Struggling with chronic budget crises, lawmakers in more and more states are embracing sentencing and other reforms in a bid to hold down corrections costs. But while sentencing reform has long been the domain of "bleeding heart" liberals, now conservatives are driving those efforts in some states.
It's not just about dollars. Although fiscal concerns are a driving force among conservatives, there are also signs they are recognizing and confronting the failures of our drug and criminal justice policies. In a recent Washington Post op-ed, none other than former House Speaker Newt Gingrich wrote of "more humane, effective alternatives" to the national imprisonment binge.
Still, as their states bleed red ink, some of them are shifting from "tough on crime" to "smart on crime." Leading the charge is a newly formed advocacy group, Right On Crime, endorsed by big conservative names including Gingrich, taxpayer advocate Grover Norquist, and former drug czar William Bennett.
Based in Texas, Right On Crime is touting the success the Lone Star State has had with sentencing reform to make such reforms more palatable to conservatives. In 2003, the state passed legislation ordering that small-time drug offenders be given probation instead of prison time, and in 2007, the state rejected prison-building in favor of spending $241 million on treatment programs for offenders.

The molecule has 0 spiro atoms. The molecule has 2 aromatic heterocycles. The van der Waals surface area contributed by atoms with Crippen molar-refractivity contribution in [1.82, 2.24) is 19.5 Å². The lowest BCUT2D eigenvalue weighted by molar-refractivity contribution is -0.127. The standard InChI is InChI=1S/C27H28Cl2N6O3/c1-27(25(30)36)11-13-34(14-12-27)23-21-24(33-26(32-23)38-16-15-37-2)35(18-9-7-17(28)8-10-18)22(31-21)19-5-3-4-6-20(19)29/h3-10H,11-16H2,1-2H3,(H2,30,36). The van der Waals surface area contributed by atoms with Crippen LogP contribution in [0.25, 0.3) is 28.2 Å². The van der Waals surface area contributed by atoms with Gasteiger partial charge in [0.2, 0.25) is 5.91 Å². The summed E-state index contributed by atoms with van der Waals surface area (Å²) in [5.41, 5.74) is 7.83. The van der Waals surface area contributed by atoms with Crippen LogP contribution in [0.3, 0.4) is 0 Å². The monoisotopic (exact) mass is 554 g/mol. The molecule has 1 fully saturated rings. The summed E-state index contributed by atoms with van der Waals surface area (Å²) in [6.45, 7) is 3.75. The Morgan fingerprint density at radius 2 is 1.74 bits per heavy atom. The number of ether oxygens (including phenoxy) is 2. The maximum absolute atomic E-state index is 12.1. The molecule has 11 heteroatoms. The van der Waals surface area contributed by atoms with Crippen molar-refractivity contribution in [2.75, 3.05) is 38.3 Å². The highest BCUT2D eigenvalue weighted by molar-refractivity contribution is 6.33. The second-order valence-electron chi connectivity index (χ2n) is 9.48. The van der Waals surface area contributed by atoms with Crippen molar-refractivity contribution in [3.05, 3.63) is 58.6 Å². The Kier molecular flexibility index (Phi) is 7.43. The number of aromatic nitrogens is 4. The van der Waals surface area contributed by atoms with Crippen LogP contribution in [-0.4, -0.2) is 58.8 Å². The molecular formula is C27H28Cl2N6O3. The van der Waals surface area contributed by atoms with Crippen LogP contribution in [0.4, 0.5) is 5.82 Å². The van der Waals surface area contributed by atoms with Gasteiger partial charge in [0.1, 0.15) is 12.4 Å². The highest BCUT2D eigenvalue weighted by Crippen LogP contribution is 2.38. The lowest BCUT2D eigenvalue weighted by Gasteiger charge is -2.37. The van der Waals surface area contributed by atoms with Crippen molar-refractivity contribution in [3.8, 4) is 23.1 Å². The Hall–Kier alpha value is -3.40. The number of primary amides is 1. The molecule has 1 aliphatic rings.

Crime rates declined at the same time the incarceration rate did. And the state has saved about $2 billion by not building an additional 17,000 prison beds it once thought it needed.
Now, conservatives in other states are pushing similar reforms -- Right on Crime identifies 21 states it says are engaged in "conservative" sentencing and corrections reforms.
"The fiscal argument is resonating with conservatives and liberals alike these days," said Marc Mauer, executive director of the Sentencing Project. "Prison and corrections spending is the big elephant in the room right now; it is ripe for cuts."
But it's not just the fiscal argument, said Mauer. "Some of this is in keeping with conservative philosophy, and much of their concern about incarceration has focused on drug policy. The drug war encompasses the whole country, but the federal system is an enormous part of it. Conservatives view it as taking over areas of policy that should best be left to the states," he said. "And then there are sort of libertarian conservatives who don't think the government should be telling us what is appropriate behavior."